Article initially published in the book La médecine du tri. Histoire, éthique, anthropologie under the direction of Céline Lefève, Guillaume Lachenal and Vinh-Kim Nguyen.
On 12 January 2010, a high-magnitude earthquake caused numerous buildings in the city of Port au Prince in Haiti to collapse. Tens of thousands of people were killed or injured by falling blocks of concrete. The aftershocks from the earthquake, the predictions made by some seismologists and public rumours prompted fears of a repeat of the disaster. Houses, schools, churches, hospitals and business premises – all the places that had housed the capital’s residents and their main activities – had become lethal traps and a permanent threat.
For the Médecins Sans Frontières (MSF) team working in La Trinité clinic, their most urgent priority was to get themselves out of the buildings before they were buried and help the patients in the hospital to do the same. The top two floors of the clinic had collapsed to the ground. The number of people buried under the rubble was estimated at around ten. An anaesthetist, a cleaner and a surgeon were among the dead. Some were trapped in the rubble for several hours before they were released. It was sometimes possible to communicate with them and pipes were slid into the gaps to keep them supplied with water. Others, who were still alive after a few hours, were dying beneath the rubble. Whilst all this was happening, the team produced an initial review of the situation and asked for additional support from the organisation’s head office. Throughout the city, tens of thousands of injured people were trying to get out of the ruins with the help of their friends and family and get to a hospital that was still functioning.
As a result, for the first 13 days, the team from La Trinité treated several hundreds of injured people just lying on the groundObservations gathered by the author, as a member of the back-up team for the mission.in the street or in the garden of a house that had previously served as a pharmacy, administrative offices and warehouse. Surgical operations were carried out in a metal container that had been hastily adapted for the purpose. In exceptional circumstances of this kind, where the demand for care explodes and supply collapses, how do you decide who to start with? The response recommended by learned societies and health authorities is to use a procedure borrowed from military medicine, known as triage. In the spirit of this procedure, a surgeon and an anaesthetist triaged injured patients from La Trinité under the supervision of the clinic’s medical director. Rather than using one of the standard protocols, they followed the spirit of the triage procedure as formulated by the World Health OrganizationEmergency Situations Working Group – Transmissible diseases: surveillance and action, WHO Americas Regional Office, WHO office in Haiti, Évaluation des risques pour la santé publique et interventions. Séisme : Haïti, January 2010, p. 14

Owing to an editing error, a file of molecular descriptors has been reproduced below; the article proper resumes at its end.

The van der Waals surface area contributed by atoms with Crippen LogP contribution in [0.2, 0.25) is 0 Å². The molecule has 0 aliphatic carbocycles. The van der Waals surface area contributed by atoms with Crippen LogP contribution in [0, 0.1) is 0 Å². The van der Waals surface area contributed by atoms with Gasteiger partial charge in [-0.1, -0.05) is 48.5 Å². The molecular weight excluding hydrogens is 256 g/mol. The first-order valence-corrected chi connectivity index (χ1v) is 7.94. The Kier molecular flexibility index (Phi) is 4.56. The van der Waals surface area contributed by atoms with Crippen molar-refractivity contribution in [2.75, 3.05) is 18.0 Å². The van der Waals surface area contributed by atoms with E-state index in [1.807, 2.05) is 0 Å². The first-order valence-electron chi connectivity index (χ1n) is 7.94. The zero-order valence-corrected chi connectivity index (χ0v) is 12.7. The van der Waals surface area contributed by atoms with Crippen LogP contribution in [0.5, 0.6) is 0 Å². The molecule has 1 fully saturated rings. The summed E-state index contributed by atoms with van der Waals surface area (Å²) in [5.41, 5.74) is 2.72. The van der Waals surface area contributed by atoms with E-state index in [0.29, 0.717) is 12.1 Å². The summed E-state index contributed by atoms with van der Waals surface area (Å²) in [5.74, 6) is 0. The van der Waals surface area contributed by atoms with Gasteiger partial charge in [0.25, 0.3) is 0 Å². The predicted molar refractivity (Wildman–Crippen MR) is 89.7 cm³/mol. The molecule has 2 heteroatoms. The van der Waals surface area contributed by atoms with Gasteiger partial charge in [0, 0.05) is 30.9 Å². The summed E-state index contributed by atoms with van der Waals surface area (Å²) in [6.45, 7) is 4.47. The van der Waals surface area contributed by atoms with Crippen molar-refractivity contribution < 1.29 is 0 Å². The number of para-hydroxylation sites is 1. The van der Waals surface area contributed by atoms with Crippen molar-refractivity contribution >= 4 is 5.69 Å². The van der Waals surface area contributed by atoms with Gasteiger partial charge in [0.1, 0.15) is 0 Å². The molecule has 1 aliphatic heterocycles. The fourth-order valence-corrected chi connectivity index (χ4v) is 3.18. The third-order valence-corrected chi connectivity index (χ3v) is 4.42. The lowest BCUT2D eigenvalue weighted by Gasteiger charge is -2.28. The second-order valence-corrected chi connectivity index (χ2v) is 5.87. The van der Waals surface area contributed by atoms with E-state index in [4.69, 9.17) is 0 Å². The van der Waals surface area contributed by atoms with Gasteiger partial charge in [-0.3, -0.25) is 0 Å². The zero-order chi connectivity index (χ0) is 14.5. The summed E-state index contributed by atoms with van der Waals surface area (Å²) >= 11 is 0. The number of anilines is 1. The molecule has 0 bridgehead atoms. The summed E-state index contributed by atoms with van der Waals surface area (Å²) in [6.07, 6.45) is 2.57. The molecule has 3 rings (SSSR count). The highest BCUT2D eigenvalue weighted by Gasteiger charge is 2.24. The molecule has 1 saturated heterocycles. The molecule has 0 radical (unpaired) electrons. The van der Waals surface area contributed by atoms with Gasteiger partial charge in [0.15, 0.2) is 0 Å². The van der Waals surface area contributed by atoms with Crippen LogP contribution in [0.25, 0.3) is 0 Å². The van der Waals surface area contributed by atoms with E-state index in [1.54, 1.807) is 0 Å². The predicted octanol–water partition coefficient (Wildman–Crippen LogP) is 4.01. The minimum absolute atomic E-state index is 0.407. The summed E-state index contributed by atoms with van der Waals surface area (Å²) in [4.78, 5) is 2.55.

Pan American Health Organization. Pan American Sanitary Bureau, Regional Office of the World Health Organization, Establishing a mass casualty management system, Washington, D.C., 2001 : “Patients must be split into groups based on the seriousness of their injuries and decisions must be made about the treatments they can be given according to the resources available and their chances of survival. The principle on which these decisions are based is one of allocating resources to benefit the health of as many people as possible.” According to the WHO recommendation, the medical team responsible for triage determined the seriousness of each patient’s condition and therefore the order in which they were sent to the operating theatre based on the usual criteria (lesions observed, respiration rate, time for normal skin colour to return, heart rate, blood pressure, colour of conjunctiva, state of consciousness and temperature). A sheet was filled in and given to the patient or the person with them. The injured person was recorded and hospitalised under one of the makeshift shelters made from plastic sheeting. A team of technicians made sure that there was a generator to provide electricity and a tanker to bring in water supplies. Food was brought in by a caterer. The number of surgical operations increased day by day. In addition to the new cases who continued to arrive, there were injured people who had already had one operation and needed to go back to the operating theatre, if only to redress their wound in clean surroundings and with sufficient analgesic treatment. The operating theatre had to improve its performance continually to meet the multiple demands. The order in which people would be operated on was decided each morning and reviewed as the day went on, based on the new cases arriving. In the first 13 days, 1,275 injured peopleFlorian Cabanes, Pratique de l’anesthésie réanimation en situation précaire: Analyse d’une mission humanitaire avec MSF à Haïti lors du séisme du 12 Janvier 2010, medical thesis / speciaist subject anaesthesia and resuscitation, University of Paris VI, 15 October 2010.were brought in, triaged and cared for. Around 400 surgical operations were carried out. Across the countryMSF, Haiti earthquake response / Inter-sectional review / Executive report / Synthesis of six specific reviews from 12th January to 12th April 2010, 2010, Geneva.from 12 January to 30 April 2010, MSF teams – a total of 3,400 people at 26 sites – carried out 165,543 outpatient consultations and 5,707 surgical operations.